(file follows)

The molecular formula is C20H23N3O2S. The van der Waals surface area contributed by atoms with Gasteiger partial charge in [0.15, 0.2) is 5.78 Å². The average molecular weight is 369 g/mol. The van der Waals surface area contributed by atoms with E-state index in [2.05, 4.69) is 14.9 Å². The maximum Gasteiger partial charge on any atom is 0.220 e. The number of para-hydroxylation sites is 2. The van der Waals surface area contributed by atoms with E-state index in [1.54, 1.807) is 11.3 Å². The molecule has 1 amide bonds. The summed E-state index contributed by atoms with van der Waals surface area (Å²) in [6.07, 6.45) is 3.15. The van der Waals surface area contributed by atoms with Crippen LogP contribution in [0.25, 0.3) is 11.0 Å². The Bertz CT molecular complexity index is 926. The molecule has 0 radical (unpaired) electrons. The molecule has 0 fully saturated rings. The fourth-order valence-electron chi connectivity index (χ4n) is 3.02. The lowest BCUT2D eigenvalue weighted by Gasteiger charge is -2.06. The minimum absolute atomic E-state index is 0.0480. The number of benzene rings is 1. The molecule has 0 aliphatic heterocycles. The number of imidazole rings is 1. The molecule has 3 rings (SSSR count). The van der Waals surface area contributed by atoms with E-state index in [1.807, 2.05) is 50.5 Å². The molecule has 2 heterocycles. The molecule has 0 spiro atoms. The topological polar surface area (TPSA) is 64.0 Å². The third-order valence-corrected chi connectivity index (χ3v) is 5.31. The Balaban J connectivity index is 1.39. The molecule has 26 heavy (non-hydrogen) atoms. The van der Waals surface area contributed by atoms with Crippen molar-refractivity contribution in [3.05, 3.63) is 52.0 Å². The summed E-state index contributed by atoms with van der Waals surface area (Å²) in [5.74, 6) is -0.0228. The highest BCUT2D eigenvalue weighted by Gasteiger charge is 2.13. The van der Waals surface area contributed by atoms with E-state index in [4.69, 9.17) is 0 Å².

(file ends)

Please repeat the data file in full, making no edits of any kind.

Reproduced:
The molecular formula is C20H23N3O2S. The van der Waals surface area contributed by atoms with Gasteiger partial charge in [0.15, 0.2) is 5.78 Å². The average molecular weight is 369 g/mol. The van der Waals surface area contributed by atoms with E-state index in [2.05, 4.69) is 14.9 Å². The maximum Gasteiger partial charge on any atom is 0.220 e. The number of para-hydroxylation sites is 2. The van der Waals surface area contributed by atoms with E-state index in [1.54, 1.807) is 11.3 Å². The molecule has 1 amide bonds. The summed E-state index contributed by atoms with van der Waals surface area (Å²) in [6.07, 6.45) is 3.15. The van der Waals surface area contributed by atoms with Crippen LogP contribution in [0.25, 0.3) is 11.0 Å². The Bertz CT molecular complexity index is 926. The molecule has 0 radical (unpaired) electrons. The molecule has 0 fully saturated rings. The fourth-order valence-electron chi connectivity index (χ4n) is 3.02. The lowest BCUT2D eigenvalue weighted by Gasteiger charge is -2.06. The minimum absolute atomic E-state index is 0.0480. The number of benzene rings is 1. The molecule has 0 aliphatic heterocycles. The number of imidazole rings is 1. The molecule has 3 rings (SSSR count). The van der Waals surface area contributed by atoms with E-state index in [1.807, 2.05) is 50.5 Å². The molecule has 2 heterocycles. The molecule has 0 spiro atoms. The topological polar surface area (TPSA) is 64.0 Å². The third-order valence-corrected chi connectivity index (χ3v) is 5.31. The Balaban J connectivity index is 1.39. The molecule has 26 heavy (non-hydrogen) atoms. The van der Waals surface area contributed by atoms with Crippen molar-refractivity contribution in [3.05, 3.63) is 52.0 Å². The summed E-state index contributed by atoms with van der Waals surface area (Å²) in [5.74, 6) is -0.0228. The highest BCUT2D eigenvalue weighted by Gasteiger charge is 2.13. The van der Waals surface area contributed by atoms with E-state index in [4.69, 9.17) is 0 Å².